Kelly and Katie -

    I switched my dd13 from COTR to the Lial text for Pre-Algebra. It's like night and day for her. At first I thought she might be sailing through Lial because the first few weeks were all a review of what she'd done in COTR; however, now that we're in New Mathematical Territory, she continues to do well. In her words, "It just makes more sense. This book explains things better than the other one [COTR]".

    When looking closely at the texts, Lial does seem a bit more like R&S in the way things are explained. The examples are usually tied in to real-life situations, which she really needs in order to cement concepts. If your child seems otherwise ready for Pre-Algebra and COTR isn't cutting it, Lial may be worth a look.

    **I am not a math expert! I have no issue with COTR and may well use it with my math-minded middle guy. This is just an issue of one child needing something a bit different than COTR.**

    Leave a comment:


  • Katie
    replied
    Re: Math 7

    Originally posted by generalsparky View Post
    As a possible alternative, I have used Lial's Basic College Mathematics over 2 years instead of a traditional pre-algebra course. It did a great job of finding any holes in my sons' arithmetic skills. It is a remedial junior college math text. My oldest son took the full two years to get through the entire book. Son #2 will finish up a bit sooner and we will go straight into algebra 1 when he does.

    Kelly
    Thanks for the suggestion. I will certainly keep Lial’s in mind. My daughter has used R&S since book 3 and is very comfortable with it, so we’ll stick with that next year but may revisit Lials for Pre-Algebra!

    Leave a comment:


  • Katie
    replied
    Re: Math 7

    Originally posted by tanya View Post
    Katie,

    I've been working on it this week, but I'm not going to finish. I have to go work the Cincinnati convention tomorrow. But I'll be in town next Mon.-Thurs., so I hope to finish it up!

    Keep pestering me!

    Tanya
    Thanks, Tanya. No problem. I’ll pester again in a couple of weeks. Happy Travels!

    Leave a comment:


  • tanya
    replied
    Re: Math 7

    Katie,

    I've been working on it this week, but I'm not going to finish. I have to go work the Cincinnati convention tomorrow. But I'll be in town next Mon.-Thurs., so I hope to finish it up!

    Keep pestering me!

    Tanya

    Leave a comment:


  • generalsparky
    replied
    Re: Math 7

    As a possible alternative, I have used Lial's Basic College Mathematics over 2 years instead of a traditional pre-algebra course. It did a great job of finding any holes in my sons' arithmetic skills. It is a remedial junior college math text. My oldest son took the full two years to get through the entire book. Son #2 will finish up a bit sooner and we will go straight into algebra 1 when he does.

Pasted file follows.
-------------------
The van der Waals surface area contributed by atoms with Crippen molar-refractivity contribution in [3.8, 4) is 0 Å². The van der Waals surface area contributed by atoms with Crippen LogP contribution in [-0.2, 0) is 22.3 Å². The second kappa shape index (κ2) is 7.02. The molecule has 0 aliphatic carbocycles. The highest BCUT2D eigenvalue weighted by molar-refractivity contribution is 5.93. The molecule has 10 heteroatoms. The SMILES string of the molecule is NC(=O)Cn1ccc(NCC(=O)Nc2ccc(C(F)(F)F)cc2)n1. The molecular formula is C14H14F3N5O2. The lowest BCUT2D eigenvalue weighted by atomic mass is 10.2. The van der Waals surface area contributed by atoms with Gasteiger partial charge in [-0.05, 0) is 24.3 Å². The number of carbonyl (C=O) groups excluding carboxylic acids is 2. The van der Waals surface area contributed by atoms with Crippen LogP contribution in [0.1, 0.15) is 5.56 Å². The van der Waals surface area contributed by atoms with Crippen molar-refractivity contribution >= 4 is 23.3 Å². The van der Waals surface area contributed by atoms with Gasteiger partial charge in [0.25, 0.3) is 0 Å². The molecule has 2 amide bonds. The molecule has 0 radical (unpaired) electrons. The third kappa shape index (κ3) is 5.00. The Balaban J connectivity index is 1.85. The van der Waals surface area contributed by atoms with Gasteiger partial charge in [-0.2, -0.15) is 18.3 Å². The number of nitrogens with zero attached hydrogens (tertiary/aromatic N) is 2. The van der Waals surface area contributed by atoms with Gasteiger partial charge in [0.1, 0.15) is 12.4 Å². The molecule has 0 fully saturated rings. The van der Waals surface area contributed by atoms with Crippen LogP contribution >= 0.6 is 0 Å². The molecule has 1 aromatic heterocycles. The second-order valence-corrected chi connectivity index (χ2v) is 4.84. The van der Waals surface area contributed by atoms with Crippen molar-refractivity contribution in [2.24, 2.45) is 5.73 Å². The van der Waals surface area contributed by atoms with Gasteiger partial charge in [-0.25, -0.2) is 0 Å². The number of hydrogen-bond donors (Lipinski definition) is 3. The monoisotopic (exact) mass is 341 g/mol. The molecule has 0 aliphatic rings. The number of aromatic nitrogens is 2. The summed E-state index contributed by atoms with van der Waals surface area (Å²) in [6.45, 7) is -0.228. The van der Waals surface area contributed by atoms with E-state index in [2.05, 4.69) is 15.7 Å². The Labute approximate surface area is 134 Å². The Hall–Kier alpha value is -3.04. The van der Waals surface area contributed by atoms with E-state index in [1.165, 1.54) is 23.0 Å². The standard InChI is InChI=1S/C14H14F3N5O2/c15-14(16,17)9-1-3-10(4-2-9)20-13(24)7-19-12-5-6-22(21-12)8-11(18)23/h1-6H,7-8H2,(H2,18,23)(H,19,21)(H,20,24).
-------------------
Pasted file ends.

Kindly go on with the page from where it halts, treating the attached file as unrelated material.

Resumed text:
Kelly

    Leave a comment:


  • Katie
    replied
    Re: Math 7

    Originally posted by tanya View Post
    Confession: Cindy gave me her R& S Math 7 lesson plans months ago, and they are sitting untouched on my desk. So, once again, the buck stops on my desk, which is swimming with unfinished projects. I will move this to the front and hope to have them done and ready for sale in the next couple of weeks.

    And, Cindy, I appreciate your not calling me out. You were so gentle with your little "We'll let Tanya chime in ..." comment!

    Tanya
    Good morning, Tanya!

    I know you must be eyeball deep in projects and convention season..just wondering if you’ve had a chance to finish up the Math 7 plans?

    Thanks!

    Leave a comment:


  • pickandgrin
    replied
    Re: Math 7

    Originally posted by Maria2 View Post

    As for Jessica's Leibnitz quote, I love it. But I was always puzzled at it, too, because I always had to count like a madwoman to get things to come out right, and it was far from pleasurable...
    I took it to mean as a listener, not the musician playing.

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  • Girlnumber20
    replied
    Re: Math 7

    Originally posted by Aquila View Post
    Maria, I think the Barbie said something like, "Math is tough." It was pulled from the shelves because there was such a backlash. Come over one day and we will rework the talking Barbie so she speaks in the affirmative for math. Then we can play it over and over again during those tough math school days. What else are we going to do when it is this cold here? It is relentless this winter.

    I'll race you to the library to see if the book, "Beauty for truths sake" is available! That is a beautiful quote by Leibniz. I may write it out and place it above the piano.

    As for my math 'instructor' he will be added to the 'why I chose to homeschool' list. As a teenager it is hard to hear these things because you aren't given the tools to question properly. And so Anita, I agree with your reasoning as to why more women aren't in mathematics.

    There are so many good tidbits of information on this thread and a lot of great insight. It is inspiring. I haven't heard someone speak of mathematics and the mind of God in a long time.
    Ha- reworking a talking Barbie to say something like "My brain froze when it got to 40 below, I now fully understand the philosophical implications of negative numbers!" - I'm in.

    As for Jessica's Leibnitz quote, I love it. But I was always puzzled at it, too, because I always had to count like a madwoman to get things to come out right, and it was far from pleasurable...

    I fear that if God is a mathematician I am doomed.

    Leave a comment:


  • Mom2mthj
    replied
    Re: Math 7

    Originally posted by Maria2 View Post